Oct 31, 2014 - 12:38pmDespite some improvements, the carbon pollution policy that passed the Senate last night is more likely a millstone than a milestone for the government, said The Climate Institute today.
“The agreements with the crossbenchers have made improvements but haven’t established a credible climate policy with a reasonable chance of achieving even the lowest level of Australia’s 5-25 per cent 2020 target range, let alone the deeper decarbonisation of the economy that will be needed beyond 2020,” said John Connor, CEO of The Climate Institute.
“Australia has now moved from a system where some of our biggest polluters started to pay for their pollution reductions to one where taxpayers will pay for those reductions through the Emission Reduction Fund. This is an inefficient, uncertain mechanism that risks paying for activities that would have been done anyway. All publicly available independent modelling finds the Fund will fall short.”
“The fiscal problem that the whole fund relies on taxpayer funds to purchase emission reductions rather than polluter payments will remain a drag on ambition and effectiveness.”
“Unfortunately, Senator Xenophon’s strategic reserve to buy international carbon permits that may have partly helped this didn’t make it into the legislation at this stage. This would have greatly reduced the risk that Australia would miss its targets – or make future emission goals far too unambitious.”
The Climate Institute is concerned that the Emission Reduction Fund does not gives a reasonable chance of achieving even the lowest level of Australia’s 5-25 per cent 2020 target range, let along the deeper decarbonisation of the economy that will be needed beyond 2020.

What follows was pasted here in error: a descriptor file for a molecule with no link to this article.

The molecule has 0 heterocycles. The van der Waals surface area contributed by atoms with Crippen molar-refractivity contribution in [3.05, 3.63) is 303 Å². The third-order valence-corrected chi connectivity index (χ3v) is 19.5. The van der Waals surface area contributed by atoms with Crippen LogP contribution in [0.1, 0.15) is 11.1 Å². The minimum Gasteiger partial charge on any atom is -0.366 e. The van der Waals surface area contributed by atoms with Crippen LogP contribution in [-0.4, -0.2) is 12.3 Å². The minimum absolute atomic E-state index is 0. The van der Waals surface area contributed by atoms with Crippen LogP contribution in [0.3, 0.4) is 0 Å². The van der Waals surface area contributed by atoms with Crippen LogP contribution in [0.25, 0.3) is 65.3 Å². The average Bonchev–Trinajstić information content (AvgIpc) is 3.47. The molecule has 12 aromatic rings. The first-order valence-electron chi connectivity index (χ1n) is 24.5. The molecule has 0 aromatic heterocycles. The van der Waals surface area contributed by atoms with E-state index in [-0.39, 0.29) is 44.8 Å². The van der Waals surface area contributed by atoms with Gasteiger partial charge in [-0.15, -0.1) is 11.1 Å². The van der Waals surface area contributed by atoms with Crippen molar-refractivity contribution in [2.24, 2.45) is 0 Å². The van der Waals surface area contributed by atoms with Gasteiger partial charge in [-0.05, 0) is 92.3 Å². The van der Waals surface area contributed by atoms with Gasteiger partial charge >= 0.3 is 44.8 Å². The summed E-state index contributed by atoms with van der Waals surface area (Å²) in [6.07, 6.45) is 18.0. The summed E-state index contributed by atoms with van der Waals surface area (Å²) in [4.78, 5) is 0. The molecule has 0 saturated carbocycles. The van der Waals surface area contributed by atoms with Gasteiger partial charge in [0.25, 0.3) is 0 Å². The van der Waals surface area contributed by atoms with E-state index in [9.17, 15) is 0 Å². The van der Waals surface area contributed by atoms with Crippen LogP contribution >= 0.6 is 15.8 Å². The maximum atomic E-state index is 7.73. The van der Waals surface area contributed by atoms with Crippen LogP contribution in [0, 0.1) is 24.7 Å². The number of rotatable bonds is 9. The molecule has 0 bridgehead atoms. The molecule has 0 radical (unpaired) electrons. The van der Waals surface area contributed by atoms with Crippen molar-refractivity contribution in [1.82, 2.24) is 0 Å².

Connor said: “While we are stuck in a rut without credible climate policy, the rest of the world is moving. Europe, the USA, China and most major countries are putting forward their post-2020 targets, while we’re talking domestically about barely – and possibly not at all – meeting a low target to 2020.”
“The review the Climate Change Authority will conduct into the carbon reduction policies of major trading partners is potentially a valuable contribution to the development of Australia’s emission reduction targets and policies However, we need to see more details on what the review will cover and how the government will respond to it.”
“In reality, the CCA has already reported that Australia needs to cut carbon pollution by 40-60 per cent by 2030. What the CCA will find in this new investigation is that climate policies, whether carbon trading schemes or regulatory regimes, are strengthening and are likely to continue to strengthen over the coming decade. It will likely reach the same conclusion as every previous similar exercise: setting a binding limit on emissions and allowing carbon trading among companies, both domestic and international, is the most efficient way of lowering carbon pollution.”
For more information
Kristina Stefanova, Communications Director, The Climate Institute, 02 8239 6299